On January 3, 2013, the trial court issued a rule to show cause why Andrews' petition should not be granted. On January 22, 2013, Dime filed its answer to Andrews' petition to strike. In relevant part, Dime responded to Andrews' averments as follows:

7. Denied. The averments set forth in paragraph 7 are conclusions of law to which no response is necessary. To the extent a response is necessary, the Guarant[ee] is a writing [that] speaks for itself.
8. Denied. The averments set forth in paragraph 8 are conclusions of law to

Page 362

which no response is necessary. To the extent a response is necessary, on or about September 22, 2012, [Dime] demanded payment in full from the borrower and the guarantors. Additionally, in paragraph 6 of [Dime's] [First A]mended [C]omplaint . .., a default occurred and [Dime] averred as follows: " A default occurred under the Note in that [Borrowers] failed to pay the money due and owing [Dime] pursuant to the Note, whereupon [Dime] demanded the entire balance of the Note due and payable."

Dime's Answer to Andrews' Petition to Strike Confession of Judgment Based on Amended Complaint in Confession of Judgment at 1-2 (unnumbered). Andrews and Dime filed briefs in support of their petitions on November 15 and November 27, 2013, respectively.[2]

On March 6, 2014, the trial court entered an opinion and order denying Andrews' petition. Therein, it explained as follows:

[T]he [First] Amended Complaint attaches the Guarantee . . . entered into between [Dime] and [Andrews], accordingly it is part of the record. The [First] Amended Complaint alleges a default, however, it fails to aver that written notice of the default was provided to [Andrews] at least 10 days prior to the commencement of any collection proceedings as set forth in III(b) of the [Guarantee]. Since the warrant of attorney must be strictly construed, and the record indicates that written notice of the default is to be provided to [Andrews] at least 10 days prior to the commencement of any collection proceedings [ sic ]; we find this to be a fatal defect or irregularity appearing on the face of the record.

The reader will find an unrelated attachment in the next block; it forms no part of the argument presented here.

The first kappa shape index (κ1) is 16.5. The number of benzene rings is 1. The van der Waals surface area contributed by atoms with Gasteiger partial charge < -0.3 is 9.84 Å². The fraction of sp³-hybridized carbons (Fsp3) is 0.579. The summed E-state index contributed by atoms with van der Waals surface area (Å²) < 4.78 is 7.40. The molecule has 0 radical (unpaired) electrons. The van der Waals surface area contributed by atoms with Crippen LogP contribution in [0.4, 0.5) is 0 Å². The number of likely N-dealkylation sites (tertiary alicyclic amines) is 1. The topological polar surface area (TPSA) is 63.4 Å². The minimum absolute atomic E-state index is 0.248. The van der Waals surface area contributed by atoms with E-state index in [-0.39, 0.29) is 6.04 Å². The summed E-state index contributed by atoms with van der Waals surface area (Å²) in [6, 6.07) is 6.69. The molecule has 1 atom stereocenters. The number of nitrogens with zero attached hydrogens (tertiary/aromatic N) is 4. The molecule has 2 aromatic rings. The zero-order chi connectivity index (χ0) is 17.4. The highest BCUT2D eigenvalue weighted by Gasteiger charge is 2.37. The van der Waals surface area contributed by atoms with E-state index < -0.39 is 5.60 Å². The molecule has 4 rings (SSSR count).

In its brief, [Dime] argues that Atlantic National Trust, LLC v. Stivala Investments, Inc., 2007 PA Super 96, 922 A.2d 919 (Pa. Super. 2007), allows it to remedy the defect by amendment of record. In Stivala, after confessed judgment was entered and opened by the [c]ourt, the creditor filed a second complaint in confession of judgment. Thereafter, Stivala filed a . . . petition to strike or open the confessed judgment. Stivala argued that judgment was impermissibly confessed twice on the same warrant of attorney and that the second complaint in confession of judgment contain[ed] a fatal defect or irregularity since it [did] not contain the information required by Pa.R.C.P. 2952(a)(5).1 In denying the petition to strike the confessed judgment, the Stivala [c]ourt held that if " the defect is one that can be remedied by an amendment of the record or other action," then a motion to strike may not be granted. Id. at 923. However, the [c]ourt must determine if an error is technical or prejudicial. Id.
1 Pa.R.C.P. 2952(a)(5) requires the complaint to contain either a statement that judgment has not been entered on the instrument in any jurisdiction or if it has been ...